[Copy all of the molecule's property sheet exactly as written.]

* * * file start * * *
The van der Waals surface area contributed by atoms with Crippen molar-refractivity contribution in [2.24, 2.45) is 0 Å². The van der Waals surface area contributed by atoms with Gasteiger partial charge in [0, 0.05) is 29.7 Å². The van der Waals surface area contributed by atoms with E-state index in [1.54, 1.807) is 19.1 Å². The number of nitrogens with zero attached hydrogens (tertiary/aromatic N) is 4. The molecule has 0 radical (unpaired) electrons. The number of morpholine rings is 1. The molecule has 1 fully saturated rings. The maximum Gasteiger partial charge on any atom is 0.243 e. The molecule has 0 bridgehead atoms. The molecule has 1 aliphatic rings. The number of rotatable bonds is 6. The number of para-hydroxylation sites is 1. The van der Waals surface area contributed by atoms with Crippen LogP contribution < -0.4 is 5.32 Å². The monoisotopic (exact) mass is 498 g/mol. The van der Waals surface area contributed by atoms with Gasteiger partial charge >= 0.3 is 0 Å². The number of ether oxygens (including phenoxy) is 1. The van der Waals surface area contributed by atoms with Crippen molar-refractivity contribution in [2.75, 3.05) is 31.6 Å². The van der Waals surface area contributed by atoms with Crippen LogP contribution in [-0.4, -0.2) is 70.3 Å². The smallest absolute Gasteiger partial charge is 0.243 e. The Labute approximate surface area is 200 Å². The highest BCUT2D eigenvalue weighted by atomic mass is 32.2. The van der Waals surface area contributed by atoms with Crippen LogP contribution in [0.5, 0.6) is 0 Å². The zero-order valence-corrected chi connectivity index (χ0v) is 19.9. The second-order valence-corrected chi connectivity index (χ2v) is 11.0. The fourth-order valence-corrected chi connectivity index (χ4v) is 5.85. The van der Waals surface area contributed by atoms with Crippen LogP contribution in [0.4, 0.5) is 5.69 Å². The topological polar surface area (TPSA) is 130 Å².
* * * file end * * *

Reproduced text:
The van der Waals surface area contributed by atoms with Crippen molar-refractivity contribution in [2.24, 2.45) is 0 Å². The van der Waals surface area contributed by atoms with Gasteiger partial charge in [0, 0.05) is 29.7 Å². The van der Waals surface area contributed by atoms with E-state index in [1.54, 1.807) is 19.1 Å². The number of nitrogens with zero attached hydrogens (tertiary/aromatic N) is 4. The molecule has 0 radical (unpaired) electrons. The number of morpholine rings is 1. The molecule has 1 fully saturated rings. The maximum Gasteiger partial charge on any atom is 0.243 e. The molecule has 0 bridgehead atoms. The molecule has 1 aliphatic rings. The number of rotatable bonds is 6. The number of para-hydroxylation sites is 1. The van der Waals surface area contributed by atoms with Crippen LogP contribution < -0.4 is 5.32 Å². The monoisotopic (exact) mass is 498 g/mol. The van der Waals surface area contributed by atoms with Gasteiger partial charge >= 0.3 is 0 Å². The number of ether oxygens (including phenoxy) is 1. The van der Waals surface area contributed by atoms with Crippen molar-refractivity contribution in [2.75, 3.05) is 31.6 Å². The van der Waals surface area contributed by atoms with Crippen LogP contribution in [-0.4, -0.2) is 70.3 Å². The smallest absolute Gasteiger partial charge is 0.243 e. The Labute approximate surface area is 200 Å². The highest BCUT2D eigenvalue weighted by atomic mass is 32.2. The van der Waals surface area contributed by atoms with Crippen LogP contribution in [0.5, 0.6) is 0 Å². The zero-order valence-corrected chi connectivity index (χ0v) is 19.9. The second-order valence-corrected chi connectivity index (χ2v) is 11.0. The fourth-order valence-corrected chi connectivity index (χ4v) is 5.85. The van der Waals surface area contributed by atoms with Crippen LogP contribution in [0.4, 0.5) is 5.69 Å². The topological polar surface area (TPSA) is 130 Å².